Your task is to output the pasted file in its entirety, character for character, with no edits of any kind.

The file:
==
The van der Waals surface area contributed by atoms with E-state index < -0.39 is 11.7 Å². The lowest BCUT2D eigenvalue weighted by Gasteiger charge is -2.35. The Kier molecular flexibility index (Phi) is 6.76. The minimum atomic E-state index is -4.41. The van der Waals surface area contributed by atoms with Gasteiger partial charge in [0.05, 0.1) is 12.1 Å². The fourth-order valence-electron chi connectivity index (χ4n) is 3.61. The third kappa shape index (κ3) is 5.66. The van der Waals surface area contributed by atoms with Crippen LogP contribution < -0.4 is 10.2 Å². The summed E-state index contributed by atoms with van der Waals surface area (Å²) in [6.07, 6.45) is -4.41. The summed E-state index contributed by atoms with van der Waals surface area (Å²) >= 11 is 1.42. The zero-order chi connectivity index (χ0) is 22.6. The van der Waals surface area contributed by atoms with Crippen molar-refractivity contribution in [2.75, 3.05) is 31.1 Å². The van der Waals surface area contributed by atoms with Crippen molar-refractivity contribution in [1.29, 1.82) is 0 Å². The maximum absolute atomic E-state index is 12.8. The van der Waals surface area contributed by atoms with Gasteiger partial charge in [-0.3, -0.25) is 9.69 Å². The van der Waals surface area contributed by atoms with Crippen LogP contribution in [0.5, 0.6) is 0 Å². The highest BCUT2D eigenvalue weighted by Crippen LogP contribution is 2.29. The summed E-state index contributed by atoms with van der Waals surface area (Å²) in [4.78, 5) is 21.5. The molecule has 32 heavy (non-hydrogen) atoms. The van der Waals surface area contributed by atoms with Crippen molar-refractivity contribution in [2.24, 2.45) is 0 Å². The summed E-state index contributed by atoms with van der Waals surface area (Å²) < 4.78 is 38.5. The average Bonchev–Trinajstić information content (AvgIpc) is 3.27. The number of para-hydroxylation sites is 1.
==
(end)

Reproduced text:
The van der Waals surface area contributed by atoms with E-state index < -0.39 is 11.7 Å². The lowest BCUT2D eigenvalue weighted by Gasteiger charge is -2.35. The Kier molecular flexibility index (Phi) is 6.76. The minimum atomic E-state index is -4.41. The van der Waals surface area contributed by atoms with Gasteiger partial charge in [0.05, 0.1) is 12.1 Å². The fourth-order valence-electron chi connectivity index (χ4n) is 3.61. The third kappa shape index (κ3) is 5.66. The van der Waals surface area contributed by atoms with Crippen LogP contribution < -0.4 is 10.2 Å². The summed E-state index contributed by atoms with van der Waals surface area (Å²) in [6.07, 6.45) is -4.41. The summed E-state index contributed by atoms with van der Waals surface area (Å²) >= 11 is 1.42. The zero-order chi connectivity index (χ0) is 22.6. The van der Waals surface area contributed by atoms with Crippen molar-refractivity contribution in [2.75, 3.05) is 31.1 Å². The van der Waals surface area contributed by atoms with Crippen molar-refractivity contribution in [1.29, 1.82) is 0 Å². The maximum absolute atomic E-state index is 12.8. The van der Waals surface area contributed by atoms with Gasteiger partial charge in [-0.3, -0.25) is 9.69 Å². The van der Waals surface area contributed by atoms with Crippen LogP contribution in [0.5, 0.6) is 0 Å². The highest BCUT2D eigenvalue weighted by Crippen LogP contribution is 2.29. The summed E-state index contributed by atoms with van der Waals surface area (Å²) in [4.78, 5) is 21.5. The molecule has 32 heavy (non-hydrogen) atoms. The van der Waals surface area contributed by atoms with Crippen molar-refractivity contribution in [2.24, 2.45) is 0 Å². The summed E-state index contributed by atoms with van der Waals surface area (Å²) < 4.78 is 38.5. The average Bonchev–Trinajstić information content (AvgIpc) is 3.27. The number of para-hydroxylation sites is 1.